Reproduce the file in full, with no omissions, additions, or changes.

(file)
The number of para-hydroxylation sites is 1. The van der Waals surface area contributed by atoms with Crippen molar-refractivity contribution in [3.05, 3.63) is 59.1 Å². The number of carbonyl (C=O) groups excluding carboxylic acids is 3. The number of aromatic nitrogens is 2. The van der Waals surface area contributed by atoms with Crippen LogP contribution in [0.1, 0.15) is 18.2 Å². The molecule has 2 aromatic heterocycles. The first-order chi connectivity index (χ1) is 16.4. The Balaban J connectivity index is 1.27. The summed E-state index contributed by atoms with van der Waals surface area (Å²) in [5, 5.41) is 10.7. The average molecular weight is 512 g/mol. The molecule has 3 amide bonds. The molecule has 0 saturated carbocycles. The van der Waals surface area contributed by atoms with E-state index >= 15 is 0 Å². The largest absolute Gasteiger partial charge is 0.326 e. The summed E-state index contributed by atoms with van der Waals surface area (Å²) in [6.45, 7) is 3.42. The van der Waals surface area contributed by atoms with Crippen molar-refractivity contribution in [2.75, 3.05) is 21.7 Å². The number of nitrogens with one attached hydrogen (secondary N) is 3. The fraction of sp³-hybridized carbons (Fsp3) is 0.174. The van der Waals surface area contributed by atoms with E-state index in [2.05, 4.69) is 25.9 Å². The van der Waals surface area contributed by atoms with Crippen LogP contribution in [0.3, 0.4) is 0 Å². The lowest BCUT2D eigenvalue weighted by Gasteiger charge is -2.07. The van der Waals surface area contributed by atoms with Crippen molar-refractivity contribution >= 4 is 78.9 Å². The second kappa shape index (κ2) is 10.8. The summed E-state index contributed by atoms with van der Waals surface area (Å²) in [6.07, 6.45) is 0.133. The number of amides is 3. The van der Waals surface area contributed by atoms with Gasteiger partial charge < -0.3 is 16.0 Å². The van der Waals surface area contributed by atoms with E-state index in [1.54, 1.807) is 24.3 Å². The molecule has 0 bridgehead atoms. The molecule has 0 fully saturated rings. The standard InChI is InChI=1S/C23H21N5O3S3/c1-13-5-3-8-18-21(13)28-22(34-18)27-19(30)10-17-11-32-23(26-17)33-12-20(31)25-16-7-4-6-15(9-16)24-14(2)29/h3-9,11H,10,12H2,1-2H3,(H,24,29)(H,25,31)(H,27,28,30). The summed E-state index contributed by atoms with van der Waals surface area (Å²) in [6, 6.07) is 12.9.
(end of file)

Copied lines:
The number of para-hydroxylation sites is 1. The van der Waals surface area contributed by atoms with Crippen molar-refractivity contribution in [3.05, 3.63) is 59.1 Å². The number of carbonyl (C=O) groups excluding carboxylic acids is 3. The number of aromatic nitrogens is 2. The van der Waals surface area contributed by atoms with Crippen LogP contribution in [0.1, 0.15) is 18.2 Å². The molecule has 2 aromatic heterocycles. The first-order chi connectivity index (χ1) is 16.4. The Balaban J connectivity index is 1.27. The summed E-state index contributed by atoms with van der Waals surface area (Å²) in [5, 5.41) is 10.7. The average molecular weight is 512 g/mol. The molecule has 3 amide bonds. The molecule has 0 saturated carbocycles. The van der Waals surface area contributed by atoms with E-state index >= 15 is 0 Å². The largest absolute Gasteiger partial charge is 0.326 e. The summed E-state index contributed by atoms with van der Waals surface area (Å²) in [6.45, 7) is 3.42. The van der Waals surface area contributed by atoms with Crippen molar-refractivity contribution in [2.75, 3.05) is 21.7 Å². The number of nitrogens with one attached hydrogen (secondary N) is 3. The fraction of sp³-hybridized carbons (Fsp3) is 0.174. The van der Waals surface area contributed by atoms with E-state index in [2.05, 4.69) is 25.9 Å². The van der Waals surface area contributed by atoms with Crippen LogP contribution in [0.3, 0.4) is 0 Å². The lowest BCUT2D eigenvalue weighted by Gasteiger charge is -2.07. The van der Waals surface area contributed by atoms with Crippen molar-refractivity contribution >= 4 is 78.9 Å². The second kappa shape index (κ2) is 10.8. The summed E-state index contributed by atoms with van der Waals surface area (Å²) in [6.07, 6.45) is 0.133. The number of amides is 3. The van der Waals surface area contributed by atoms with Gasteiger partial charge < -0.3 is 16.0 Å². The van der Waals surface area contributed by atoms with E-state index in [1.54, 1.807) is 24.3 Å². The molecule has 0 bridgehead atoms. The molecule has 0 fully saturated rings. The standard InChI is InChI=1S/C23H21N5O3S3/c1-13-5-3-8-18-21(13)28-22(34-18)27-19(30)10-17-11-32-23(26-17)33-12-20(31)25-16-7-4-6-15(9-16)24-14(2)29/h3-9,11H,10,12H2,1-2H3,(H,24,29)(H,25,31)(H,27,28,30). The summed E-state index contributed by atoms with van der Waals surface area (Å²) in [6, 6.07) is 12.9.